The Marine View Driver: The Blue Bucket

By Mike Smith

A simple yet normal day on the Seattle Streetcars.

I’m calling this article The Blue Bucket because, well because there is a blue bucket in it.

I was taking a break at Panera on Broadway and a bus pulls up across the street to drop off passengers. One man gets off carrying a blue bucket—the star or our story—and removes his bicycle from the bike rack on the front of the bus. The bus pulls away and I hear a bang. Blue bucket man is banging his bucket against the side of the public garbage can. He is apparently dumping his own garbage can into the public one. A sort of refuse transfer in the vein of Russian nesting dolls. The smaller can into the larger can which is collected into a bigger can which goes to the landfill. The cycle of life as a Starbucks cup writ large.

I watch as he bangs his bucket a few more times to completely empty his receptacle. I go back to my reading. I am startled from my reading a few moments later by the familiar sound of blue-bucket-on-public garbage can.

This time I am surprised (more accurately, amused) by the sight of a person dressed as a homeless guy—I say dressed as a homeless person because ratty smelly clothes with rips and stains on them are de rigueur on Capitol Hill.  Rich kids from Seattle University dressing to “identify” with the homeless. You know, ineffective solution to the real problem. A sort of sartorial virtue casting.

But I digress.

This second fellow was simply enjoying the sound made by the bucket banging on the cage around the public garbage can. I was of course surprised, as you must be, that the bucket was left in situ in the first place. But it was. In the process, Number Two made some pretty fine dents in the bucket. Still blue of course, but wounded. Blue, I guess in a way, was half-way prophetic. The other half being black.

Suitably satiated, owner Number Two walks off. Leaving the bucket behind.  Back to my reading.

Less than an hour later, as I am operating my Streetcar down Broadway, I see another budding capitalist in filthy clothes carrying the blue bucket under his arm like a well-loved stuffed animal. The satisfied smirk on his face reveals an obvious joy at his new-found treasure. I’ve often said there is nothing like a dented blue bucket in one’s hand to give one auspicious confidence in the future. With a blue bucket (handle intact) I can take on the world. I am obviously not the only one who thinks so.

As I travel two more blocks in the Streetcar I stop at the light. Another person, with an equally beloved bucket appears from behind the building on the block. Now this bucket is loaded with filthy lucre. Really filthy! It appears to be very heavily laden with bricks or some sort of (s)crap. I know it was heavy because of the conveyance with which fashion maven Number Three was employing: an office chair with not four but five wheels. Every transportation engineer knows that more weight requires more axles on the ground. And a pretty handy truck it was. Our man pushed his “cart” almost effortlessly across the street and proceeded to sit with his “burden” at the bus stop to wait for the next bus. What a satisfied look was on his face, too. I’m certain his look will change when he’s given the sad news that the bus cannot accommodate an occupied office chair. But hope appears to spring eternal on Capitol Hill. With this high degree of entrepreneurial spirit perhaps we should change the entire location’s name to Capital Hill.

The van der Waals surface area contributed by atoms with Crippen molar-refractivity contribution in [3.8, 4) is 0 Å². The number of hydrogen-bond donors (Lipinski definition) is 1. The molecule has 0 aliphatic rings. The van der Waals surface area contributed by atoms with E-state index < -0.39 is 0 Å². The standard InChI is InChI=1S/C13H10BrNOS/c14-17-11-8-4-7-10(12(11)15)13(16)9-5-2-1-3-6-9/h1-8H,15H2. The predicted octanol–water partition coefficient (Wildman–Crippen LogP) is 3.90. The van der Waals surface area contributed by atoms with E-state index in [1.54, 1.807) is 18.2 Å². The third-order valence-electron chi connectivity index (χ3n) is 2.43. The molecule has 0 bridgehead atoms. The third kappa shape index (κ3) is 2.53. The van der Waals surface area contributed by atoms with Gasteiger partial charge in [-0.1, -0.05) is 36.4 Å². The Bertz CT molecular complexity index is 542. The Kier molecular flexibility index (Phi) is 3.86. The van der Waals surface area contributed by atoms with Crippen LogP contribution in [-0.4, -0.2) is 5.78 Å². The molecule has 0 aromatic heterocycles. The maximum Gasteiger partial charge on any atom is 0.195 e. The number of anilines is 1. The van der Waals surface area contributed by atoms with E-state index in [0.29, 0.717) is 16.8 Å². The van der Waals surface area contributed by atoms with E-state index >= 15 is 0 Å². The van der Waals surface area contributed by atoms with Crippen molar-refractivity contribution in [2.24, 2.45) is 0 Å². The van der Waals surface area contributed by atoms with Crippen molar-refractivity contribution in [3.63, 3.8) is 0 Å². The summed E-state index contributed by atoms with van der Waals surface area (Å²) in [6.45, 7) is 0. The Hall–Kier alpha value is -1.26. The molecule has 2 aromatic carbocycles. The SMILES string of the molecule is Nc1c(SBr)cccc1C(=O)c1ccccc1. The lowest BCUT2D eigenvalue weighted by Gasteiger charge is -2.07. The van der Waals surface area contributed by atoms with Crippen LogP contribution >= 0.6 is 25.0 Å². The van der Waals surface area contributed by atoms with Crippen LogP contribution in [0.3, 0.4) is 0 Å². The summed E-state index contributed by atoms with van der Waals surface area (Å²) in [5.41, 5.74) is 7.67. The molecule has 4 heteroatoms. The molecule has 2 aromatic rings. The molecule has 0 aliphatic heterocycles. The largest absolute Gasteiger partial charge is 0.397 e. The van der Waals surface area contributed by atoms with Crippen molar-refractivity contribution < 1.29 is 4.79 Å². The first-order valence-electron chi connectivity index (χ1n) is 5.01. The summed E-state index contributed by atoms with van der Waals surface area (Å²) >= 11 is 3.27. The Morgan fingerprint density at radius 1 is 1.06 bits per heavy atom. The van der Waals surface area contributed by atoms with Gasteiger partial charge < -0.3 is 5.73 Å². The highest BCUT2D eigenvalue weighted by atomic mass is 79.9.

This all occurred on the same night within an hour or so. Imagine what might take place in an entire day!

I did see another event around 1:00 am that was a bit disturbing. A young woman decided to run across the street in order to “beat the light”: a soon to be Olympic sport enjoyed by pedestrians, bicyclists, and motorists alike in Seattle. She made it, too! But that victory was tainted by the severe faceplant she placed on the sidewalk immediately after the finish line. She lay their a few seconds as her friends ran to her aid. As they tried to help her up it was obvious she was not hurt badly but getting her to stand again was probably not the right move. Her body was in violent opposition to her blood alcohol level and was beginning to simultaneously shut down and… I believe “ralph” is the colorful phrase often used in this context. The situation was sort of tense for a second. However, the surrounding non-friends of our heroine believed it quite funny and hid it not.

I had to move on but all appeared to be well again when I came back 15 minutes later. I’m not surprised, though. Police and citizenry have been through a similar scenario many times. The entire community gives a giant shrug and presses on. Practice being made perfect makes these type of occasions as routine as a bus ride.

The above is a normal day on the First Hill Streetcars. It only costs $2.25 to buy a ticket; your admission gets you an up close and personal view of some interesting activities. Get yourself a sandwich, jump on the Streetcar and you’ve got dinner and a show!


Hop on board The Blue Bucket Special!


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